In view of increasing incidences, the last weeks of summer threaten to turn into a corona autumn again.

Experts consider a vaccination quota of at least 85 percent of people over the age of twelve to be necessary to stop the spread of the highly contagious Delta variant.

Regardless, vaccination fatigue is growing in Germany.

At the height of the vaccination campaign, more than a million doses were vaccinated a day in Germany.

Currently there are not even 500,000 - and the trend is falling.

Why is that?

Martin Franke

Editor on duty at FAZ.NET.

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Patrick Schlereth

Editor on duty at FAZ.NET.

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Anyone who asks the Federal Ministry of Health learns that an offer has now been made to all those willing to be vaccinated.

A spokesman for the FAZ announced that the campaign had already been “over-fulfilled” at the beginning of the summer.

In fact, half of Germans are now fully vaccinated, and almost two out of three Germans will soon have received at least one dose of vaccine.

But that is far from the required 85 percent.

According to the European Covid Survey, a study by the University of Hamburg, the population's willingness to vaccinate increased again from April to early July. At the same time, however, regional differences also became clear. Most people in the north wanted to be vaccinated, but very few in the east. Bremen, for example, ranks first with 70.6 percent one-time and 60.7 percent completely vaccinated. Saxony brings up the rear. The Free State only has 47.2 percent completely and 52.1 percent vaccinated once. It looks a little better in Thuringia. And there are hardly any additional first vaccinations in both countries - the vaccination rate in Thuringia and in Saxony only increases by around 0.2 percentage points every day.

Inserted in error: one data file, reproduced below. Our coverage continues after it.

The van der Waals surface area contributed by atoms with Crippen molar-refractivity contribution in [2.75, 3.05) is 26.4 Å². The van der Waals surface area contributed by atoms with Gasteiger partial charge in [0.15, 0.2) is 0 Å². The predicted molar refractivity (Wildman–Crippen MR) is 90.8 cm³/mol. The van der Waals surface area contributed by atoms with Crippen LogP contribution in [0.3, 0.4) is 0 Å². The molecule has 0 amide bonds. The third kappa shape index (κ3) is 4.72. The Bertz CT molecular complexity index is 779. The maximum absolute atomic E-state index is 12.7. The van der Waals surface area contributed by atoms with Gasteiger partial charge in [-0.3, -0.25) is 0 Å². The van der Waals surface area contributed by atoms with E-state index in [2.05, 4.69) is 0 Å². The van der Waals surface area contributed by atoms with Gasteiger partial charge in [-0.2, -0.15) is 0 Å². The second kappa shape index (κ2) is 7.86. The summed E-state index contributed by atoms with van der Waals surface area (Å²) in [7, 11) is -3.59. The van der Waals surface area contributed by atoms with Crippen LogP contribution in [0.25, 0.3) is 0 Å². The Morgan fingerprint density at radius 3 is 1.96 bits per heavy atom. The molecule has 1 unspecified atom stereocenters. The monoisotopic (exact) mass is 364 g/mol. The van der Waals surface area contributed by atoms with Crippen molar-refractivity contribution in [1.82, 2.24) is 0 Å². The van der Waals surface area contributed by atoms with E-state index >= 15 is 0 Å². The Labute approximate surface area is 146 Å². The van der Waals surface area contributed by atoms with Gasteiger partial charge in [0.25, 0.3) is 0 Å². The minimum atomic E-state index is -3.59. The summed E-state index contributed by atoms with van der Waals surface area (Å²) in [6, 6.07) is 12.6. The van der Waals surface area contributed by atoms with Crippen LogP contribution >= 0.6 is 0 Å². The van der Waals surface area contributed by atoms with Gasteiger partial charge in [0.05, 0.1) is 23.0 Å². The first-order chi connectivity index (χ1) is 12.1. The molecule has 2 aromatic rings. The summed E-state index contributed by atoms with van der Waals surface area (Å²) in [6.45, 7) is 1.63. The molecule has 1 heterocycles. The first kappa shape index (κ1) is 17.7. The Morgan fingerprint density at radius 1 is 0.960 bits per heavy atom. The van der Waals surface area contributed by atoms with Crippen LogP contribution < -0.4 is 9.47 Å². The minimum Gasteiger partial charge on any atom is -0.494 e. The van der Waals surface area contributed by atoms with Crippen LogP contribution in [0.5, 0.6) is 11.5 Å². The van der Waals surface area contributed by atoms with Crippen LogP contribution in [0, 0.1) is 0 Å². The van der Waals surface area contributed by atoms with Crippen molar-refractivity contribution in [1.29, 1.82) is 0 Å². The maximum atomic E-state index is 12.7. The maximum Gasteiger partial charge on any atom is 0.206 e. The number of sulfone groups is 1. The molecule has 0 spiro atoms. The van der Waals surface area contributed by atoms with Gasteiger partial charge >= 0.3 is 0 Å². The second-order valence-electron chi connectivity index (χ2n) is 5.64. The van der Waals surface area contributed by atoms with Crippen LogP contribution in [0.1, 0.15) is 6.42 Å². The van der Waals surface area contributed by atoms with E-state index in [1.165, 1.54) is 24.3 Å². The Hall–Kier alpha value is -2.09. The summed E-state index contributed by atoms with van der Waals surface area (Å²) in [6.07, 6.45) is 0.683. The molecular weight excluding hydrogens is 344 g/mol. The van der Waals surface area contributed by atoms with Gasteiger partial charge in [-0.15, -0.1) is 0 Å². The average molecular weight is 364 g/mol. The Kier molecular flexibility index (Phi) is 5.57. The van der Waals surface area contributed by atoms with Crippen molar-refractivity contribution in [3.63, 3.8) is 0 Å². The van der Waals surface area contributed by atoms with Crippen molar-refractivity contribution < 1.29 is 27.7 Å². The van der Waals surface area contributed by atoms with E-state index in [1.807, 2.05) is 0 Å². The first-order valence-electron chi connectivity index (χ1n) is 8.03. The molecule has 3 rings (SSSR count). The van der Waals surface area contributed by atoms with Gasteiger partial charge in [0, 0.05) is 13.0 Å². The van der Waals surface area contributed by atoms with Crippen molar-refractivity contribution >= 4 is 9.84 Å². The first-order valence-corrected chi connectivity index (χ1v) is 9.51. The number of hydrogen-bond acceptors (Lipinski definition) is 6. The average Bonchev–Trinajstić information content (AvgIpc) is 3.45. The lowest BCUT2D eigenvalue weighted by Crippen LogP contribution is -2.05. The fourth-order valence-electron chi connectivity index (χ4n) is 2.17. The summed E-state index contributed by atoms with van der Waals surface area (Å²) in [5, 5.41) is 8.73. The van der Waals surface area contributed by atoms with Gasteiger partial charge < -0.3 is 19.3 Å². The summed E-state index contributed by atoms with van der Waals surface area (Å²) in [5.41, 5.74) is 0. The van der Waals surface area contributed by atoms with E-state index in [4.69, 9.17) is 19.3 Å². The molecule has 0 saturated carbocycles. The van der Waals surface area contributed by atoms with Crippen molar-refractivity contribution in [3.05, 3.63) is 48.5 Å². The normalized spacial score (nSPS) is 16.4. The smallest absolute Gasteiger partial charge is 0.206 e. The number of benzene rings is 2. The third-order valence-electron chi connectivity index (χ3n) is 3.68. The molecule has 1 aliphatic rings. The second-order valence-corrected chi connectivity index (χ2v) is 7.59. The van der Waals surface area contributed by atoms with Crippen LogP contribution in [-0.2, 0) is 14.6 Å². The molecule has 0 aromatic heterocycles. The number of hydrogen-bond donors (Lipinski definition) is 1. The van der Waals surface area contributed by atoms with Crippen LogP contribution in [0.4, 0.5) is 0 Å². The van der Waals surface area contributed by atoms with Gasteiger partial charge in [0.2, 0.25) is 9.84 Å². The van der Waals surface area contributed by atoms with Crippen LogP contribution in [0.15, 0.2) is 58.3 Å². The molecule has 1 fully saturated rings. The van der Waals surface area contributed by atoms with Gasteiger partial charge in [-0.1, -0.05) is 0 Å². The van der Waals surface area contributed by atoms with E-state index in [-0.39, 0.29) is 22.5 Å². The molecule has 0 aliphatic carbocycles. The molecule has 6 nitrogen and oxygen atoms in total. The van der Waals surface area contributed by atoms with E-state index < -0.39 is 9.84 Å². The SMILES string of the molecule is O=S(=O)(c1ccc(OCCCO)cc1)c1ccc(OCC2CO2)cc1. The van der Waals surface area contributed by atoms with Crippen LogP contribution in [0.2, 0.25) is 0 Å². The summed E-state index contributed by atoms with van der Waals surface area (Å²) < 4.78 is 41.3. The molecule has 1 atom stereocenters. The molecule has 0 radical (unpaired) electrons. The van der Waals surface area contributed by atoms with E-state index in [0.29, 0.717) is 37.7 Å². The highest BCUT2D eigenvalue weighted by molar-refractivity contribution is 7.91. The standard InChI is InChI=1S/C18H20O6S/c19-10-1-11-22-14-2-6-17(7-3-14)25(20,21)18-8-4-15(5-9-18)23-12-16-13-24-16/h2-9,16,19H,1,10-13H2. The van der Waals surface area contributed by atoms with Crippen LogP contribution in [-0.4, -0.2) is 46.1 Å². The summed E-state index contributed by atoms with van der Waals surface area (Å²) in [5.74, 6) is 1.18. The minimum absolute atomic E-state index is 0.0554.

The vaccination campaign is largely the responsibility of the federal states.

The federal government pays, procures the vaccines and distributes them.

So far, the countries have primarily been considered based on the proportion of their inhabitants in relation to the total population.

Exceptions to the rule were made to protect areas that were particularly endangered.

In March, the Prime Minister's Conference decided to make additional deliveries for Saarland and Rhineland-Palatinate to protect them from virus variants from France.

The same applied to Thuringia, Saxony and Bavaria because of the formerly high infection rates in the Czech Republic.

Demand will determine supply in the future

The federal distribution key will be replaced by new rules in mid-August. Then the countries should only get what they order. Demand then determines supply. This is to prevent hundreds of thousands of vaccine doses from being stored unused in refrigerators, as was the case in the past. That could be an advantage for Bayern. So far, the Free State has felt disadvantaged in terms of distribution. With this, Prime Minister Markus Söder (CSU) also declared that his country was below the national average for vaccinations. “We need more vaccine,” he said at the end of June. Bavaria is now in fourth place in terms of vaccination doses delivered, but still in one of the lower places in terms of vaccination doses administered.